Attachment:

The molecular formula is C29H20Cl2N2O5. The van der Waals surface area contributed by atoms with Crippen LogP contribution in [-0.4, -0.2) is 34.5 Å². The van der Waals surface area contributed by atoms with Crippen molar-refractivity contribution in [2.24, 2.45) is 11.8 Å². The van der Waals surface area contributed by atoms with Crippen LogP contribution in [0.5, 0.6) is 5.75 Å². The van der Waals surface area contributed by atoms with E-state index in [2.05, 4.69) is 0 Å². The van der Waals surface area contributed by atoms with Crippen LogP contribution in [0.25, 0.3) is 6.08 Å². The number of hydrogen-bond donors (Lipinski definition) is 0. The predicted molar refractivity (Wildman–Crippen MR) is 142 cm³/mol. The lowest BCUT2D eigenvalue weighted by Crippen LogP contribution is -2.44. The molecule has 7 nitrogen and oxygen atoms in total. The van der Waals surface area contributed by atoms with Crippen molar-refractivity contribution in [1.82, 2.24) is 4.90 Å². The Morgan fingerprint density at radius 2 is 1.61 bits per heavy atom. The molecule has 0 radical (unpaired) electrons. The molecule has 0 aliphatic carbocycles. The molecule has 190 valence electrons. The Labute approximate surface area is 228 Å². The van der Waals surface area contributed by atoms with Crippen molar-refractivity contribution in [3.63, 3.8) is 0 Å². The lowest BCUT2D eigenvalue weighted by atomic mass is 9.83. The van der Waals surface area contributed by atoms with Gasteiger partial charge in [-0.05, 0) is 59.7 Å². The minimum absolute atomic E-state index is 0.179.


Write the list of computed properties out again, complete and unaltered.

The molecular formula is C29H20Cl2N2O5. The van der Waals surface area contributed by atoms with Crippen LogP contribution in [-0.4, -0.2) is 34.5 Å². The van der Waals surface area contributed by atoms with Crippen molar-refractivity contribution in [2.24, 2.45) is 11.8 Å². The van der Waals surface area contributed by atoms with Crippen LogP contribution in [0.5, 0.6) is 5.75 Å². The van der Waals surface area contributed by atoms with E-state index in [2.05, 4.69) is 0 Å². The van der Waals surface area contributed by atoms with Crippen LogP contribution in [0.25, 0.3) is 6.08 Å². The number of hydrogen-bond donors (Lipinski definition) is 0. The predicted molar refractivity (Wildman–Crippen MR) is 142 cm³/mol. The lowest BCUT2D eigenvalue weighted by Crippen LogP contribution is -2.44. The molecule has 7 nitrogen and oxygen atoms in total. The van der Waals surface area contributed by atoms with Crippen molar-refractivity contribution in [1.82, 2.24) is 4.90 Å². The Morgan fingerprint density at radius 2 is 1.61 bits per heavy atom. The molecule has 0 radical (unpaired) electrons. The molecule has 0 aliphatic carbocycles. The molecule has 190 valence electrons. The Labute approximate surface area is 228 Å². The van der Waals surface area contributed by atoms with Crippen molar-refractivity contribution in [3.63, 3.8) is 0 Å². The lowest BCUT2D eigenvalue weighted by atomic mass is 9.83. The van der Waals surface area contributed by atoms with Gasteiger partial charge in [-0.05, 0) is 59.7 Å². The minimum absolute atomic E-state index is 0.179.